Note that the formula above holds regardless of the specific way we choose to partition \(\bf{y}\) into individual “data points”. At one extreme, we can treat all the data as a single indivisible element — we then have \(K = 1\) and recover the formula for evidence as the prior predictive probability. We can partition by individual numerical values, but we can also partition by e.g. patients etc.

In all cases, we take the joint likelihood \(f_\mathcal{M}(\tilde{y}, \theta)\) to compute the expected log predictive density for each element of the partition. But for each cross-validation fold we then take the average of those densities. So a finer partition will do “more averaging” and treat small subsets of data as independent, while a coarser partition will consider the joint dependencies in each element of the partition, and then do “less averaging”.

Finally, the above formula is in most cases ridiculously impractical for actual computation and is therefore primarily of theoretical interest.

Computing the example

Let’s explore how the formula works in code and us start with the \(\mathcal{M_2}\) model (intercept) as that’s more interesting. We will closely follow the formulae. Note that the posterior density \(p(\alpha | \mathbf{y})\) is available analytically and is normal (see the wiki page for derivation).

Since the posterior is normal and the observation model is normal, the posterior predictive density is also normal. The posterior predictive mean is exactly the posterior mean and posterior predictive variance is equal to the sum of observational and posterior variances.

Putting it all together we compute \(\frac{1}{J} \sum_{j=1}^{J} s\bigl(\tilde{y}_{j}^{(t)} \;\big|\; y^{(t)}_{1:K-J}\bigr)\) in the cv_score_m2_single function:

cv_score_m2_single <- function(observed, held_out) {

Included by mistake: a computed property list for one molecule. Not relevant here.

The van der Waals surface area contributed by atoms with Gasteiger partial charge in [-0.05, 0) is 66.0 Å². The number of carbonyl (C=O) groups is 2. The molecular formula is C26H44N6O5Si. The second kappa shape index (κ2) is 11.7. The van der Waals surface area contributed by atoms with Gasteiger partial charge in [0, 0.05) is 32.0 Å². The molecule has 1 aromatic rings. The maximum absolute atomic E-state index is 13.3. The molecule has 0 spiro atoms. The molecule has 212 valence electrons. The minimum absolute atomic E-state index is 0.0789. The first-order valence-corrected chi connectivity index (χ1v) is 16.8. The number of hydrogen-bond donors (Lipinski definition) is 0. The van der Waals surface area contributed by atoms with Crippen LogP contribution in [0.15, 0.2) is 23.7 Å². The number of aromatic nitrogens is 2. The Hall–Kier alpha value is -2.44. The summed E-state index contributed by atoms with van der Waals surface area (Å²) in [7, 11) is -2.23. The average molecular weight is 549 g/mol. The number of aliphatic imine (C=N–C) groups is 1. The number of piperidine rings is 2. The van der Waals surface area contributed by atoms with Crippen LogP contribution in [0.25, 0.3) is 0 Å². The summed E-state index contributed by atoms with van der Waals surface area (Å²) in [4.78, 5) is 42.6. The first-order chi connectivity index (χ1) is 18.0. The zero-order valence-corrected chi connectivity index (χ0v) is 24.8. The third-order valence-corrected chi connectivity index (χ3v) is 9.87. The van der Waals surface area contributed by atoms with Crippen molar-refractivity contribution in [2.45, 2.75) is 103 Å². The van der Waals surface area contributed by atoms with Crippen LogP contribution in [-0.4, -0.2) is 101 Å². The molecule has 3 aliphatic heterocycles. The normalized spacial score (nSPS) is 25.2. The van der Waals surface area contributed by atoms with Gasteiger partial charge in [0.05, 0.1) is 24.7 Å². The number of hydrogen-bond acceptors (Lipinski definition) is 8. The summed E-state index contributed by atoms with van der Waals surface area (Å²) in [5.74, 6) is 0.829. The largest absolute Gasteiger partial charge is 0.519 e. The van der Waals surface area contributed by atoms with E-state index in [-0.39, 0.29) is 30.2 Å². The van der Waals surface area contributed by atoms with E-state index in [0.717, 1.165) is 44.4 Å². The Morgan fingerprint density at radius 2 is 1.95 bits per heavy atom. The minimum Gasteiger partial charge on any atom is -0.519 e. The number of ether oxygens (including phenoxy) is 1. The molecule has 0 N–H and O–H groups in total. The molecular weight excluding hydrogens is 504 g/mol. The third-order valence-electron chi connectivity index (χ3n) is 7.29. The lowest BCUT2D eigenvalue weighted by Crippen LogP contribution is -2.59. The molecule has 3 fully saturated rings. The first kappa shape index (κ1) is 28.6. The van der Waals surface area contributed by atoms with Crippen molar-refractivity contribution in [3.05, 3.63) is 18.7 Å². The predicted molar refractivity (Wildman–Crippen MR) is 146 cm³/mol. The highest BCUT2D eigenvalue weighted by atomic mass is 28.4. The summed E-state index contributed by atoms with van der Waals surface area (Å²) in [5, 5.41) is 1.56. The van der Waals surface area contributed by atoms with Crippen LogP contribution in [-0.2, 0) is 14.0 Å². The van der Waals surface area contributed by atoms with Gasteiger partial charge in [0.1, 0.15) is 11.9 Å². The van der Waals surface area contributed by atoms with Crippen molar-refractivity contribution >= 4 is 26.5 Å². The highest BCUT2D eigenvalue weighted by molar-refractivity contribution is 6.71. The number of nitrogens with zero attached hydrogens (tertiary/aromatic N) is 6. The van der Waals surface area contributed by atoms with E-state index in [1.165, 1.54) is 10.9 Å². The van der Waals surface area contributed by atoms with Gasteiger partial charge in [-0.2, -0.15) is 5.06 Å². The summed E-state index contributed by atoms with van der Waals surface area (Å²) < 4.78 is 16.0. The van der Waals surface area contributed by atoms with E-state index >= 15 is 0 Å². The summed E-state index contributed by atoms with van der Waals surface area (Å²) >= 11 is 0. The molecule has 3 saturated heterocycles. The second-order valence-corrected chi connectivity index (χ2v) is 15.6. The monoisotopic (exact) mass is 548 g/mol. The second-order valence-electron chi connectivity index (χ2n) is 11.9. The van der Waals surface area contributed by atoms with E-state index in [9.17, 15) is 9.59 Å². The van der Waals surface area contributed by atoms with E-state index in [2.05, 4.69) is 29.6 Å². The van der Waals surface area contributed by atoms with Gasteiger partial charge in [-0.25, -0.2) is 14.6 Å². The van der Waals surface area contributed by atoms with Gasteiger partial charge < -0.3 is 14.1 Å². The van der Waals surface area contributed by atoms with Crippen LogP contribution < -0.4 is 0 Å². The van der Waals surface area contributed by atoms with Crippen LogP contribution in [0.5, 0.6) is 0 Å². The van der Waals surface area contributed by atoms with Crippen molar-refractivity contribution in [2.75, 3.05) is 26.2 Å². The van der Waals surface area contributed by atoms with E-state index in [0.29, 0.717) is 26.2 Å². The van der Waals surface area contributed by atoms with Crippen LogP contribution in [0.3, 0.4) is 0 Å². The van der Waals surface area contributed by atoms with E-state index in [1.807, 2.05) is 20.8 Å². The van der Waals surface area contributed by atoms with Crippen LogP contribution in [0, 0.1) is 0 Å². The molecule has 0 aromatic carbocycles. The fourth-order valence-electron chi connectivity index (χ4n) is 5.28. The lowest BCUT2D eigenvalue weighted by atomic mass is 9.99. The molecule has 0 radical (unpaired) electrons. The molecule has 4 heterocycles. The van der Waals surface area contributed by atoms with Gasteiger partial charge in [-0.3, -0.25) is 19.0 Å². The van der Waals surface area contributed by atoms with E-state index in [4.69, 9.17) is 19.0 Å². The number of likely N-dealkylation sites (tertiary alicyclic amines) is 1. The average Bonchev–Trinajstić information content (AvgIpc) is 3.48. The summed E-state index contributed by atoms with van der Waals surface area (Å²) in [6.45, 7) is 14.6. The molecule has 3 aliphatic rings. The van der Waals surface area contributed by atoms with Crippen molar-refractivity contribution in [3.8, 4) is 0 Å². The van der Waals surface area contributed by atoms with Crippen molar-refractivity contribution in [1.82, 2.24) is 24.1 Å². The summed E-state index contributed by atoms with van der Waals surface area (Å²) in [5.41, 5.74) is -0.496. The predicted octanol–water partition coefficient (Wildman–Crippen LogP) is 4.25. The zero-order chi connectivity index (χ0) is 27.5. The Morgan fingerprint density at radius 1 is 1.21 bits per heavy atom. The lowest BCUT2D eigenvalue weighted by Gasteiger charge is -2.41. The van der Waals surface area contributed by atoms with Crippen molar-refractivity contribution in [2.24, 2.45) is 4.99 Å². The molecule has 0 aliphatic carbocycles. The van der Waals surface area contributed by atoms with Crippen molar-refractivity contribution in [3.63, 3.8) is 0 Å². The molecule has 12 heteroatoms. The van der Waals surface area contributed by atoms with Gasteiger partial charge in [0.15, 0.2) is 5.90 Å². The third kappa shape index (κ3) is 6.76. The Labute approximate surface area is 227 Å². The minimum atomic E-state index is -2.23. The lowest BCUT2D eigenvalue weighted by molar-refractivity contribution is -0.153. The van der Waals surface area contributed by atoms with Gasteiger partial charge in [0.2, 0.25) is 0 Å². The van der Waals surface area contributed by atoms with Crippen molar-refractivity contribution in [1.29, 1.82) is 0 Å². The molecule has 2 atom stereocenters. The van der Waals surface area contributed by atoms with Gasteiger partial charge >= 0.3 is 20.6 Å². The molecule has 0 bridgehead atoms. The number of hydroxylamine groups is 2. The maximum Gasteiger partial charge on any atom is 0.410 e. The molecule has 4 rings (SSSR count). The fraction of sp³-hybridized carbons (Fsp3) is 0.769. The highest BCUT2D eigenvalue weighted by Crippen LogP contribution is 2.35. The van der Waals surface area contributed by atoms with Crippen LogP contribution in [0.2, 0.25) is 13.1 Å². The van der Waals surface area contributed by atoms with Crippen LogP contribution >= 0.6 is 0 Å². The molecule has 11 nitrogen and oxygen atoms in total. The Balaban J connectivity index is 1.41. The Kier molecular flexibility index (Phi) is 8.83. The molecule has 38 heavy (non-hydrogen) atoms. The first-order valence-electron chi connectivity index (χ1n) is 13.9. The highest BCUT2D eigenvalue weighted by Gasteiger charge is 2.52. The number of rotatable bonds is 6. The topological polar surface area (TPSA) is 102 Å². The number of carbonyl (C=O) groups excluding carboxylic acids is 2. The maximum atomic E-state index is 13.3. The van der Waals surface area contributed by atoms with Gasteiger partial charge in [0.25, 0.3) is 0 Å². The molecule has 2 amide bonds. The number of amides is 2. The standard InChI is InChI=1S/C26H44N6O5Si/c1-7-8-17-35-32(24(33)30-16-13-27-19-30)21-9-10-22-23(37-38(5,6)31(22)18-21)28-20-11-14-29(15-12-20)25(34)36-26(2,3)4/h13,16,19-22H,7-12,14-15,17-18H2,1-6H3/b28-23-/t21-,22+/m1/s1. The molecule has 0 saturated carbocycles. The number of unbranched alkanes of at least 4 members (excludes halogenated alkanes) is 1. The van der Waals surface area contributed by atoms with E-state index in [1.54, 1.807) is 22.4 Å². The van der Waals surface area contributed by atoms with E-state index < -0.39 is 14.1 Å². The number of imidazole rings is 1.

prior_mean <- 0
  prior_sd <- 2
  obs_sd <- 1
  K <- length(observed)
  if(K > 0) {
    prior_precision <- prior_sd ^ -2
    obs_precision <- obs_sd ^ -2
    obs_mean <- mean(observed)
    post_precision <- prior_precision + K * obs_precision
    post_sd <- sqrt(1/post_precision)
    post_mean <- (K * obs_precision * obs_mean + prior_precision * prior_mean) / 
  } else {
    post_mean <- prior_mean
    post_sd <- prior_sd
  posterior_pred_sd <- sqrt(post_sd^2 + obs_sd^2)
  log_score <- sum(dnorm(
    held_out, mean = post_mean, sd = posterior_pred_sd, log = TRUE))
  return(log_score / length(held_out))

Now cv_score_m2 loops over all possible combinations of size \(J\) and log_evidence_m2_cv adds it all together:

cv_score_m2 <- function(y, J) {
  K <- length(y)
  combinations <- combn(1:K, J)
  res_unscaled <- 0
  for(t in 1:ncol(combinations)) {
    held_out <- y[combinations[,t]]
    observed <- y[setdiff(1:K, combinations[,t])]
    res_unscaled <- res_unscaled + cv_score_m2_single(observed, held_out)
  return(res_unscaled / ncol(combinations))

log_evidence_m2_cv <- function(y) {
  res <- 0
  for(p in 1:length(y)) {
    res <- res + cv_score_m2(y, p)

We obtain a result that is identical to the direct computation of evidence:

## [1] -5.452067

For the \(\mathcal{M_1}\) (null) model, we can avoid all this looping because the density of the held-out data does not depend on the data seen so far, so we have

\[ s_1(\tilde{y} \mid \mathbf{y}) = \mathtt{normal\_lpdf}(\tilde{y} | 0, 1) \]

where \(\mathtt{normal\_lpdf}\) is the log of the density function of a normal distribution. Since the cross-validation is exhaustive, then each \(y\) value is held-out the same number of times and since \(S^{\rm{CV}}_\mathcal{M}\) is an average, we have